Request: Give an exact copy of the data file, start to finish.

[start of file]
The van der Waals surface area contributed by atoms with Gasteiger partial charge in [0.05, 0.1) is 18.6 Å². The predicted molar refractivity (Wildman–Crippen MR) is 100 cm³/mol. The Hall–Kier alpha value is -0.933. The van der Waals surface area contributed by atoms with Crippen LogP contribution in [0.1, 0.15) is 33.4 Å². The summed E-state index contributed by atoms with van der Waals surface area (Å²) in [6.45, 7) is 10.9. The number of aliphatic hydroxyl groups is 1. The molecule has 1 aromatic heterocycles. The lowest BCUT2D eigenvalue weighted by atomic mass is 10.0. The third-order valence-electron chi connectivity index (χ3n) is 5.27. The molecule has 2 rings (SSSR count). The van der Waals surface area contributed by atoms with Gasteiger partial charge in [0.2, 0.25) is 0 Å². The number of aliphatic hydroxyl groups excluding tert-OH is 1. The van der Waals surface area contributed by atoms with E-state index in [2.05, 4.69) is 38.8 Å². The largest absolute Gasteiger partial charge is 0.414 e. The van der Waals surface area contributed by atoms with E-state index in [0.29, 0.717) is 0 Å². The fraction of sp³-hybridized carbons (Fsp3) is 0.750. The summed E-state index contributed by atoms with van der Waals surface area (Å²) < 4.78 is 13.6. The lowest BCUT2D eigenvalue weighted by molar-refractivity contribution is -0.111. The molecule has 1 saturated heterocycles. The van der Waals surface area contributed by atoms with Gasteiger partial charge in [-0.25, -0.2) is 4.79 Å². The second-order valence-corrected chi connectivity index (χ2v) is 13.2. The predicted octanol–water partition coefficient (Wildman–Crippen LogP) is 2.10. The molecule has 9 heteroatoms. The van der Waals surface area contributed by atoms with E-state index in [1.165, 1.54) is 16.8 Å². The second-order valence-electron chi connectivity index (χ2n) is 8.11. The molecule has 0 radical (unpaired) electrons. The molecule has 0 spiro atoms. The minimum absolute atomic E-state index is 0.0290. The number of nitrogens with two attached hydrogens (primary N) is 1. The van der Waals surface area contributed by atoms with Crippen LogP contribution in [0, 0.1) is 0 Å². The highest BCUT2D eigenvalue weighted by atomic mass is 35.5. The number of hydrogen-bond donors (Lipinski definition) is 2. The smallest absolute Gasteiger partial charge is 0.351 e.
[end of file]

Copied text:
The van der Waals surface area contributed by atoms with Gasteiger partial charge in [0.05, 0.1) is 18.6 Å². The predicted molar refractivity (Wildman–Crippen MR) is 100 cm³/mol. The Hall–Kier alpha value is -0.933. The van der Waals surface area contributed by atoms with Crippen LogP contribution in [0.1, 0.15) is 33.4 Å². The summed E-state index contributed by atoms with van der Waals surface area (Å²) in [6.45, 7) is 10.9. The number of aliphatic hydroxyl groups is 1. The molecule has 1 aromatic heterocycles. The lowest BCUT2D eigenvalue weighted by atomic mass is 10.0. The third-order valence-electron chi connectivity index (χ3n) is 5.27. The molecule has 2 rings (SSSR count). The van der Waals surface area contributed by atoms with Gasteiger partial charge in [0.2, 0.25) is 0 Å². The number of aliphatic hydroxyl groups excluding tert-OH is 1. The van der Waals surface area contributed by atoms with E-state index in [2.05, 4.69) is 38.8 Å². The largest absolute Gasteiger partial charge is 0.414 e. The van der Waals surface area contributed by atoms with E-state index in [0.29, 0.717) is 0 Å². The fraction of sp³-hybridized carbons (Fsp3) is 0.750. The summed E-state index contributed by atoms with van der Waals surface area (Å²) < 4.78 is 13.6. The lowest BCUT2D eigenvalue weighted by molar-refractivity contribution is -0.111. The molecule has 1 saturated heterocycles. The van der Waals surface area contributed by atoms with Gasteiger partial charge in [-0.25, -0.2) is 4.79 Å². The second-order valence-corrected chi connectivity index (χ2v) is 13.2. The predicted octanol–water partition coefficient (Wildman–Crippen LogP) is 2.10. The molecule has 9 heteroatoms. The van der Waals surface area contributed by atoms with E-state index in [1.165, 1.54) is 16.8 Å². The second-order valence-electron chi connectivity index (χ2n) is 8.11. The molecule has 0 radical (unpaired) electrons. The molecule has 0 spiro atoms. The minimum absolute atomic E-state index is 0.0290. The number of nitrogens with two attached hydrogens (primary N) is 1. The van der Waals surface area contributed by atoms with Crippen LogP contribution in [0, 0.1) is 0 Å². The highest BCUT2D eigenvalue weighted by atomic mass is 35.5. The number of hydrogen-bond donors (Lipinski definition) is 2. The smallest absolute Gasteiger partial charge is 0.351 e.